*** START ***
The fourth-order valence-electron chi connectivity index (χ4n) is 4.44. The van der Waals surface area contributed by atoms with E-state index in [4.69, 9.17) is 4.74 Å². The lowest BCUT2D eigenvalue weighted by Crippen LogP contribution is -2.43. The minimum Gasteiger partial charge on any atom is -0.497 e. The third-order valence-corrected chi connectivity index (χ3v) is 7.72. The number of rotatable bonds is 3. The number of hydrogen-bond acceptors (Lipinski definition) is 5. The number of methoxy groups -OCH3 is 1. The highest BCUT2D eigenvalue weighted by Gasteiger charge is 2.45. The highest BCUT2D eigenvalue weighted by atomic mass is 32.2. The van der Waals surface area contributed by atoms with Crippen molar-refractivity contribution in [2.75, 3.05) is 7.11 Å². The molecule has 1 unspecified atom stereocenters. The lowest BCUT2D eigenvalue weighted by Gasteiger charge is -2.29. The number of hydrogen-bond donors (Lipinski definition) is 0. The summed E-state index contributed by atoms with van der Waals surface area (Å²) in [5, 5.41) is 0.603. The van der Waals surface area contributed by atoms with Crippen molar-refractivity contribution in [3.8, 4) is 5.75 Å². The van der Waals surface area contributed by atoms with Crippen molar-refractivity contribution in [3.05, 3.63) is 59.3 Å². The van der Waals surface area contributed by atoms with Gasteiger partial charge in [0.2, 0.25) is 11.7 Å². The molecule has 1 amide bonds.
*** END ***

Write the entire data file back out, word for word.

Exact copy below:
The fourth-order valence-electron chi connectivity index (χ4n) is 4.44. The van der Waals surface area contributed by atoms with E-state index in [4.69, 9.17) is 4.74 Å². The lowest BCUT2D eigenvalue weighted by Crippen LogP contribution is -2.43. The minimum Gasteiger partial charge on any atom is -0.497 e. The third-order valence-corrected chi connectivity index (χ3v) is 7.72. The number of rotatable bonds is 3. The number of hydrogen-bond acceptors (Lipinski definition) is 5. The number of methoxy groups -OCH3 is 1. The highest BCUT2D eigenvalue weighted by Gasteiger charge is 2.45. The highest BCUT2D eigenvalue weighted by atomic mass is 32.2. The van der Waals surface area contributed by atoms with Crippen molar-refractivity contribution in [2.75, 3.05) is 7.11 Å². The molecule has 1 unspecified atom stereocenters. The lowest BCUT2D eigenvalue weighted by Gasteiger charge is -2.29. The number of hydrogen-bond donors (Lipinski definition) is 0. The summed E-state index contributed by atoms with van der Waals surface area (Å²) in [5, 5.41) is 0.603. The van der Waals surface area contributed by atoms with Crippen molar-refractivity contribution in [3.8, 4) is 5.75 Å². The van der Waals surface area contributed by atoms with Crippen molar-refractivity contribution in [3.05, 3.63) is 59.3 Å². The van der Waals surface area contributed by atoms with Gasteiger partial charge in [0.2, 0.25) is 11.7 Å². The molecule has 1 amide bonds.